Date of Award

Fall 11-8-2013

Degree Type

Thesis

Degree Name

Master of Science (MS)

Department

Respiratory Therapy

First Advisor

Dr Lawrence O. Bryant

Second Advisor

Dr Lynda T. Goodfellow

Third Advisor

Robert Harwood

Abstract

SURVEY OF THE KNOWLEDGE AND CONFIDENCE OF RESPIRATORY THERAPY STUDENTS REGARDING TOBACCO SMOKING AND RESPIRATORY DISEASES

by

Delano S. DuCasse

INTRODUCTION: Tobacco abuse is the main cause of illness and avoidable death in the world (World Health Organization, 2010). Smoking-related diseases claim an estimated 443,000 American lives each year, including those affected indirectly, such as babies born prematurely due to prenatal maternal smoking and victims of "secondhand" exposure to tobacco’s carcinogens (American Lung Association, 2011). Of all healthcare providers, respiratory therapists are most often in contact with patients that are diagnosed with smoking related diseases. Therefore, students entering into the field should be well equipped with the knowledge, skills and attitude to educate patients about the importance of smoking prevention and cessation. The purpose of this study was to evaluate students’ knowledge and confidence regarding tobacco addiction and cessation following enrollment in a pulmonary disease course.

METHODS: Students enrolled in a bachelor’s degree respiratory therapy program at a southeastern university were surveyed prior to and following a required pulmonary disease course. Participation was completely voluntary and no incentives to participate were offered. A total of 31 students participated in the pre-tobacco education survey on January 24, 2013 and 24 students participated in the post-tobacco survey on April 29, 2013.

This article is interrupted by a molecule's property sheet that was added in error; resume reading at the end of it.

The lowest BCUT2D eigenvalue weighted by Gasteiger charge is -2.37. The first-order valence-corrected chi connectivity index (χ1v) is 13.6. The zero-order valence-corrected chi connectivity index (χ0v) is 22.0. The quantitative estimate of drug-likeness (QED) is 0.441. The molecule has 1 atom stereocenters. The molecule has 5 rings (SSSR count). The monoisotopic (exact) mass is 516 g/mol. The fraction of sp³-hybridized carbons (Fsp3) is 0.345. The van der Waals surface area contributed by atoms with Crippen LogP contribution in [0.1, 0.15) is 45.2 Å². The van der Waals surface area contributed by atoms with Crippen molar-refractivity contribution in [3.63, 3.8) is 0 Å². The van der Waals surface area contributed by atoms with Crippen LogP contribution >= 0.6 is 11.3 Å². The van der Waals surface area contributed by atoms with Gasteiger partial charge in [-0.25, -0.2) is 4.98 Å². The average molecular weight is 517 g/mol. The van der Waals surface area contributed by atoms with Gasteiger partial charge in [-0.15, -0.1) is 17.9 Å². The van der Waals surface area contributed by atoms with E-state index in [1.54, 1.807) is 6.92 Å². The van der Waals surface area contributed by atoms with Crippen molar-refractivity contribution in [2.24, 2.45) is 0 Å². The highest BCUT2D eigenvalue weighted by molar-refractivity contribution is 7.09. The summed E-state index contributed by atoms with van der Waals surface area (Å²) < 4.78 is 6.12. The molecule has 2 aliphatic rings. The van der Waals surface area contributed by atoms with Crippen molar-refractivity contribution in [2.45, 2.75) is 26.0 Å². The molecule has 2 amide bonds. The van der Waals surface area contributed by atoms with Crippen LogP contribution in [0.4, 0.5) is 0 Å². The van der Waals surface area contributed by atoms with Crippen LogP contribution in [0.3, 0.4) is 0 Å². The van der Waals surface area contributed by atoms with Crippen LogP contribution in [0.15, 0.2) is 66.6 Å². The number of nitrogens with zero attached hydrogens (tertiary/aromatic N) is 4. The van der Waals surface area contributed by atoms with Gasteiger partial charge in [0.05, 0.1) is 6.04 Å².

DATA ANALYSIS: The data was analyzed using SPSS 19.0. Descriptive statistics to include frequencies and percentages were used to evaluate the RT student’s responses to survey questions.

RESULTS: Majority of the students only had 1 to 2 hours of lecture that focused on tobacco smoking. The actual tobacco education they received was not a clear cut topic within the pulmonary disease course itself; the topic tobacco smoking was only mentioned under diseases processes such as, COPD and Lung Cancer. The RT students’ confidence levels slightly improved after being enrolled in the pulmonary disease course. The pre surveyed RT students’ average was 55.5%, and the post surveyed average was 69.8%.

CONCLUSIONS: Based on the results, the content of tobacco education within the school’s curriculum is inadequate. With respiratory therapists mostly coming in contact with patients suffering from smoking related diseases, topics that include tobacco smoking and cessation should be included more in respiratory therapy school’s curriculum.

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